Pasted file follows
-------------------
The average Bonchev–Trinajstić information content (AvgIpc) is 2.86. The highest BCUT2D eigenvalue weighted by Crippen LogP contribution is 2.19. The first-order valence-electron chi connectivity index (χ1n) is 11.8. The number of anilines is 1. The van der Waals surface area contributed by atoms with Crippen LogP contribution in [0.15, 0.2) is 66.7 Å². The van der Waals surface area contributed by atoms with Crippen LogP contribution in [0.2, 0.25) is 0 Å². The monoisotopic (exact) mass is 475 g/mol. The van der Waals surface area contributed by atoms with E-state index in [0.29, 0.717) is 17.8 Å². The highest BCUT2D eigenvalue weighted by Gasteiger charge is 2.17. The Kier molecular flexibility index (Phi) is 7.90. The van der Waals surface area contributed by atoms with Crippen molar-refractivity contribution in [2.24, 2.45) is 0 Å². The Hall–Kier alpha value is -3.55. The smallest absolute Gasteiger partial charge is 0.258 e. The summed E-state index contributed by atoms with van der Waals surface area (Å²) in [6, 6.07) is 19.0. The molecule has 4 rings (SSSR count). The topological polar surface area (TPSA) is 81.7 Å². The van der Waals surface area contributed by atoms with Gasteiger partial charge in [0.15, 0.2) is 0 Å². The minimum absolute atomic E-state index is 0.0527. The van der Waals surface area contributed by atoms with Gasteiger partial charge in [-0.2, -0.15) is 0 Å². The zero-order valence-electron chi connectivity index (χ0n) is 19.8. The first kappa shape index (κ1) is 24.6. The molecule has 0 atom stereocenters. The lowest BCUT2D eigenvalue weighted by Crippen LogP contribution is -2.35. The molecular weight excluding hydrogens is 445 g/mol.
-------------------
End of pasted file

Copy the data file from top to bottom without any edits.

The average Bonchev–Trinajstić information content (AvgIpc) is 2.86. The highest BCUT2D eigenvalue weighted by Crippen LogP contribution is 2.19. The first-order valence-electron chi connectivity index (χ1n) is 11.8. The number of anilines is 1. The van der Waals surface area contributed by atoms with Crippen LogP contribution in [0.15, 0.2) is 66.7 Å². The van der Waals surface area contributed by atoms with Crippen LogP contribution in [0.2, 0.25) is 0 Å². The monoisotopic (exact) mass is 475 g/mol. The van der Waals surface area contributed by atoms with E-state index in [0.29, 0.717) is 17.8 Å². The highest BCUT2D eigenvalue weighted by Gasteiger charge is 2.17. The Kier molecular flexibility index (Phi) is 7.90. The van der Waals surface area contributed by atoms with Crippen molar-refractivity contribution in [2.24, 2.45) is 0 Å². The Hall–Kier alpha value is -3.55. The smallest absolute Gasteiger partial charge is 0.258 e. The summed E-state index contributed by atoms with van der Waals surface area (Å²) in [6, 6.07) is 19.0. The molecule has 4 rings (SSSR count). The topological polar surface area (TPSA) is 81.7 Å². The van der Waals surface area contributed by atoms with Gasteiger partial charge in [0.15, 0.2) is 0 Å². The minimum absolute atomic E-state index is 0.0527. The van der Waals surface area contributed by atoms with Gasteiger partial charge in [-0.2, -0.15) is 0 Å². The zero-order valence-electron chi connectivity index (χ0n) is 19.8. The first kappa shape index (κ1) is 24.6. The molecule has 0 atom stereocenters. The lowest BCUT2D eigenvalue weighted by Crippen LogP contribution is -2.35. The molecular weight excluding hydrogens is 445 g/mol.